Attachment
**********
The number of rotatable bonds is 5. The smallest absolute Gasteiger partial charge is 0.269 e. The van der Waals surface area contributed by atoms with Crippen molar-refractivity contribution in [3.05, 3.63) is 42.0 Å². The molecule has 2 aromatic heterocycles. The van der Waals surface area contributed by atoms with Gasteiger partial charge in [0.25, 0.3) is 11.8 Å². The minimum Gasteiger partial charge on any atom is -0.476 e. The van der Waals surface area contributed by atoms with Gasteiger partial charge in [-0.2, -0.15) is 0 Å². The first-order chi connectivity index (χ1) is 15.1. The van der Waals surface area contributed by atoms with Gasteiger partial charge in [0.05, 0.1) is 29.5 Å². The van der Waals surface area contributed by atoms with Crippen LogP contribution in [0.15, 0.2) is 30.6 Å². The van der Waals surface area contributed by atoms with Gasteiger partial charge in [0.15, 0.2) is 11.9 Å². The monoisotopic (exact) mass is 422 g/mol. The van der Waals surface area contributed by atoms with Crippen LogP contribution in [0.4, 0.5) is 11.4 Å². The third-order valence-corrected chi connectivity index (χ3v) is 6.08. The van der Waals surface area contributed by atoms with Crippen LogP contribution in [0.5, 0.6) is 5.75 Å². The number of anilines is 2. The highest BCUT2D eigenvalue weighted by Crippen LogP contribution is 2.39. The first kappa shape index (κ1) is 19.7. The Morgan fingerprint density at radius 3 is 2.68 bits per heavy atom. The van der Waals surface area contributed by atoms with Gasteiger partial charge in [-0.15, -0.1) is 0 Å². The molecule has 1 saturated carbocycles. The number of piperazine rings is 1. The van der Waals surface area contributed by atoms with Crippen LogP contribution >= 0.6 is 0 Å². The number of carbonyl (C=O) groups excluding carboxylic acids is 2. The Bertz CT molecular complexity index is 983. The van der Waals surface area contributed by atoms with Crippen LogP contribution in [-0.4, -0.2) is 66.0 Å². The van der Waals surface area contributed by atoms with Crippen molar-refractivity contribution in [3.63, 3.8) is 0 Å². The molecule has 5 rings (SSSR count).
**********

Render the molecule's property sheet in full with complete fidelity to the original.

The number of rotatable bonds is 5. The smallest absolute Gasteiger partial charge is 0.269 e. The van der Waals surface area contributed by atoms with Crippen molar-refractivity contribution in [3.05, 3.63) is 42.0 Å². The molecule has 2 aromatic heterocycles. The van der Waals surface area contributed by atoms with Gasteiger partial charge in [0.25, 0.3) is 11.8 Å². The minimum Gasteiger partial charge on any atom is -0.476 e. The van der Waals surface area contributed by atoms with Gasteiger partial charge in [-0.2, -0.15) is 0 Å². The first-order chi connectivity index (χ1) is 15.1. The van der Waals surface area contributed by atoms with Gasteiger partial charge in [0.05, 0.1) is 29.5 Å². The van der Waals surface area contributed by atoms with Crippen LogP contribution in [0.15, 0.2) is 30.6 Å². The van der Waals surface area contributed by atoms with Gasteiger partial charge in [0.15, 0.2) is 11.9 Å². The monoisotopic (exact) mass is 422 g/mol. The van der Waals surface area contributed by atoms with Crippen LogP contribution in [0.4, 0.5) is 11.4 Å². The third-order valence-corrected chi connectivity index (χ3v) is 6.08. The van der Waals surface area contributed by atoms with Crippen LogP contribution in [0.5, 0.6) is 5.75 Å². The number of anilines is 2. The highest BCUT2D eigenvalue weighted by Crippen LogP contribution is 2.39. The first kappa shape index (κ1) is 19.7. The Morgan fingerprint density at radius 3 is 2.68 bits per heavy atom. The van der Waals surface area contributed by atoms with Gasteiger partial charge in [-0.15, -0.1) is 0 Å². The molecule has 1 saturated carbocycles. The number of piperazine rings is 1. The van der Waals surface area contributed by atoms with Crippen LogP contribution >= 0.6 is 0 Å². The number of carbonyl (C=O) groups excluding carboxylic acids is 2. The Bertz CT molecular complexity index is 983. The van der Waals surface area contributed by atoms with Crippen LogP contribution in [-0.4, -0.2) is 66.0 Å². The van der Waals surface area contributed by atoms with Crippen molar-refractivity contribution in [3.63, 3.8) is 0 Å². The molecule has 5 rings (SSSR count).